Arjuna

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Author:Laxman Burdak, IFS (R)
Ancestry of Arjuna
Ancestry of Arjuna

Arjuna (अर्जुन) is one of the heroes of the epic Mahabharata. His name means 'bright', 'shining', or 'silver'. The third of the five Pandava brothers, Arjuna was one of the children borne by Kunti, first wife of Pandu.


Birth and early years

Once, a Brahmin rishi named Kindama and his wife were making love in the forest when Arjuna's father Pandu accidentally shot at them, mistaking them for deer. Before dying, Kindama cursed the king to die when he engages in intercourse. Due to this curse, Pandu was unable to father children. As an additional penance for the murder, Pandu abdicated the throne of Hastinapura and his blind brother Dhritarashtra took over the reins of the kingdom.

After Pandu's disability, the Pandavas were conceived in an unusual way. His mother, Queen Kunti, had in her youth been granted the power to invoke the Devas by Rishi Durvasa. Each Deva, when invoked, would bless her with a child. Urged by Pandu to use her boons, Kunti gave birth to Arjuna by invoking the Lord of Heaven, Indra. King Pandu and Kunti purified themselves by severe austerities to Indra for one year before he was born. No other birth in the Mahabharata except Krishna's was celebrated by the devas, sages and apsaras.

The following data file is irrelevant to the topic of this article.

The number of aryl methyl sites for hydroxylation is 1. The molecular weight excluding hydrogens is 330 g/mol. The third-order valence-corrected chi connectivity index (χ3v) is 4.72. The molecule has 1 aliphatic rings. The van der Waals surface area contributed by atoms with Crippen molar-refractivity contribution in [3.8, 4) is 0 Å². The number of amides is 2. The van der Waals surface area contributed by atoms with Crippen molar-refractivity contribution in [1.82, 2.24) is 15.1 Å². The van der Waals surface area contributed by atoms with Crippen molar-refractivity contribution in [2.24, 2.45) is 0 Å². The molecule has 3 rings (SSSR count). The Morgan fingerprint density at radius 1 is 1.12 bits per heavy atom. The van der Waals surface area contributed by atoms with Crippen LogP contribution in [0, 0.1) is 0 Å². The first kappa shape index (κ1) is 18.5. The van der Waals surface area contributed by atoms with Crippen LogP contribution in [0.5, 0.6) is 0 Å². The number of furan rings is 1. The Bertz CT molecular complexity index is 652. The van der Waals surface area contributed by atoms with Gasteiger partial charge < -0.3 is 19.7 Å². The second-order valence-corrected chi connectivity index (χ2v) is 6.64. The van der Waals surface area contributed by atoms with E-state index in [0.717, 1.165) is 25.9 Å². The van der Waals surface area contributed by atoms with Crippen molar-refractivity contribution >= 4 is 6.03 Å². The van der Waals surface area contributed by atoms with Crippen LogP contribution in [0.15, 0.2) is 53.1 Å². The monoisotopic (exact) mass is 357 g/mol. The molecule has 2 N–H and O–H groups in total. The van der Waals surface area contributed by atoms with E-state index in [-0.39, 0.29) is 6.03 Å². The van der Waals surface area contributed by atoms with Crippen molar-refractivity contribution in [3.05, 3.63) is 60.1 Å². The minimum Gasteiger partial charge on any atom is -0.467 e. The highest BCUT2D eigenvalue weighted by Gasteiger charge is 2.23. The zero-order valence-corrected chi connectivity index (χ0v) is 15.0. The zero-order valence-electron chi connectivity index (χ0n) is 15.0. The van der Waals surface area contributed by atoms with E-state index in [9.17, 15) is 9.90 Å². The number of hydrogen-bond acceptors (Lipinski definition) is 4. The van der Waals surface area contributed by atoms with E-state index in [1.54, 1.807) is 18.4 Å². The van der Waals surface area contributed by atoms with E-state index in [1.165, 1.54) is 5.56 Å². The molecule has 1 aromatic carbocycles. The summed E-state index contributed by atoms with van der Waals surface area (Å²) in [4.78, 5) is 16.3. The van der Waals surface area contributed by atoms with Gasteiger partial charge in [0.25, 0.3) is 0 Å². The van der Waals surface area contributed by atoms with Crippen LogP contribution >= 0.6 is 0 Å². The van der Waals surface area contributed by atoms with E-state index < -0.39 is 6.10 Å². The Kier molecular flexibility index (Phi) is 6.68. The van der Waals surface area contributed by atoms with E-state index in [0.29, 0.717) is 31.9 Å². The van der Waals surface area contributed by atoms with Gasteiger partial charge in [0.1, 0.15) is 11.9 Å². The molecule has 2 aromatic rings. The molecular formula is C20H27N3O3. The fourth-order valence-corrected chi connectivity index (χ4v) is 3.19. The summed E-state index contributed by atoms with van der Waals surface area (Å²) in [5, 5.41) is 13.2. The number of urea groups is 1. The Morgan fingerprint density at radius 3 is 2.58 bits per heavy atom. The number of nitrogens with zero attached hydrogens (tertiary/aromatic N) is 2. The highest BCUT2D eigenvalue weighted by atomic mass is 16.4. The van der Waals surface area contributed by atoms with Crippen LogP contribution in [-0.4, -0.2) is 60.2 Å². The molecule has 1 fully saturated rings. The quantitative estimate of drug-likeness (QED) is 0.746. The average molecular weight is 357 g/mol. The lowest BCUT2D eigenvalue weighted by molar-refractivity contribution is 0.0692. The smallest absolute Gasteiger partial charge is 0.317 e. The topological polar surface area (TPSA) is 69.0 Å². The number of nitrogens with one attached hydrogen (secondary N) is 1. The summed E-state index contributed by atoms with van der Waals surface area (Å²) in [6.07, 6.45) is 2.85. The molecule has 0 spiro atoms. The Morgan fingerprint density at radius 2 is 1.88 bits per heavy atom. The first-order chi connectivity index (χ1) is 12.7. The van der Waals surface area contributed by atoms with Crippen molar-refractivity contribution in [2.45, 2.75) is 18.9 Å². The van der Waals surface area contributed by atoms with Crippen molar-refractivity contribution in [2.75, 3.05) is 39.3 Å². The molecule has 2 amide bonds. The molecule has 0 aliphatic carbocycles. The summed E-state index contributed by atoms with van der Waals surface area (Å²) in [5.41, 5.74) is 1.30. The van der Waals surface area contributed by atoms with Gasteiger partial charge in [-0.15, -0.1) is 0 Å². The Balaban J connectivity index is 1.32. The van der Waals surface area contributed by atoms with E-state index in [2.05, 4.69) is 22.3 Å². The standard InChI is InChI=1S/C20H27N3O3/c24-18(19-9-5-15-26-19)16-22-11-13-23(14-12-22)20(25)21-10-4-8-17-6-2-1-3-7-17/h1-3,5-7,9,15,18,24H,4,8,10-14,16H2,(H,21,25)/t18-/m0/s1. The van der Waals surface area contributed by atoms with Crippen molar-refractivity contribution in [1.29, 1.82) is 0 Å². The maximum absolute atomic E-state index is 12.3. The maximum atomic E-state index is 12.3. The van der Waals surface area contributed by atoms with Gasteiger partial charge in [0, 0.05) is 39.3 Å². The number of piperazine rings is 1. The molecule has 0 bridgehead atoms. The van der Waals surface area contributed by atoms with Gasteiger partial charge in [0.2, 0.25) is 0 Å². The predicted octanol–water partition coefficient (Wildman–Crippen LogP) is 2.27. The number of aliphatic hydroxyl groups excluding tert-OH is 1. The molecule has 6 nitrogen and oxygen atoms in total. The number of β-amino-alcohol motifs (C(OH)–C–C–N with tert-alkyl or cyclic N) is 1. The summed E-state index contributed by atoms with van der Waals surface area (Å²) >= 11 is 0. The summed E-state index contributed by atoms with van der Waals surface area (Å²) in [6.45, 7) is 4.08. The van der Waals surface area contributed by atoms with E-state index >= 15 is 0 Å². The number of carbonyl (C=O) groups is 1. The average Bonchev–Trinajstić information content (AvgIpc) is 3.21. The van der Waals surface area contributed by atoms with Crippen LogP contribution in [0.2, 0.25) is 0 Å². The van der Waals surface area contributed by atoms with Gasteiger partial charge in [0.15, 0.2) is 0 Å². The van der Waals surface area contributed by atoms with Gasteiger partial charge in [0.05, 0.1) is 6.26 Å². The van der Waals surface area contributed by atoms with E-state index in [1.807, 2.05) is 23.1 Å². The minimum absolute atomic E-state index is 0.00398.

Along with other Pandava brothers, Arjuna was trained in religion, science, administration and military arts by the Kuru preceptors, Kripa and Drona. Specifically, he became a master in using the bow and the arrow. He was the best archer except a Kirant prince called [[Eklabya whom Drona tricked into vowing never to raise a bow. Arjuna's strength lay in his extraordinary levels of concentration. In a famous incident under Drona's tutelage, Drona deemed none of his students other than Arjuna had the steadfast focus to shoot a bird on a tree and was proved right by Arjuna. In those times Jatrii Kśatriya and Abhira (Ahir) Kśatriya, frequently fought each other. Kriśhńa thought, if he united these two tribes, it would be very easy for Him to bring about Great India. He applied His practical approach. He got his younger sister, Subhadra, an Ábhira Kśatriya, to marry Arjuna who was a Jat.[1] This He did with a view to make the Játrii Kśatriyas and the Ábhiira Kśatriyas stop fighting.[2]

Arjuna's Tirtha-yatra

Meeting Ulupi: Arjuna started his pilgrimage by visiting the source of river Ganga. It was here that he accidentally met the Naga princess, Ulupi. She was deeply infatuated by him and the couple were drawn into days of passionate love-making. Before departing, Ulupi granted him the boon of invincibility in water bodies. Iravan was Arjuna's son with Ulupi.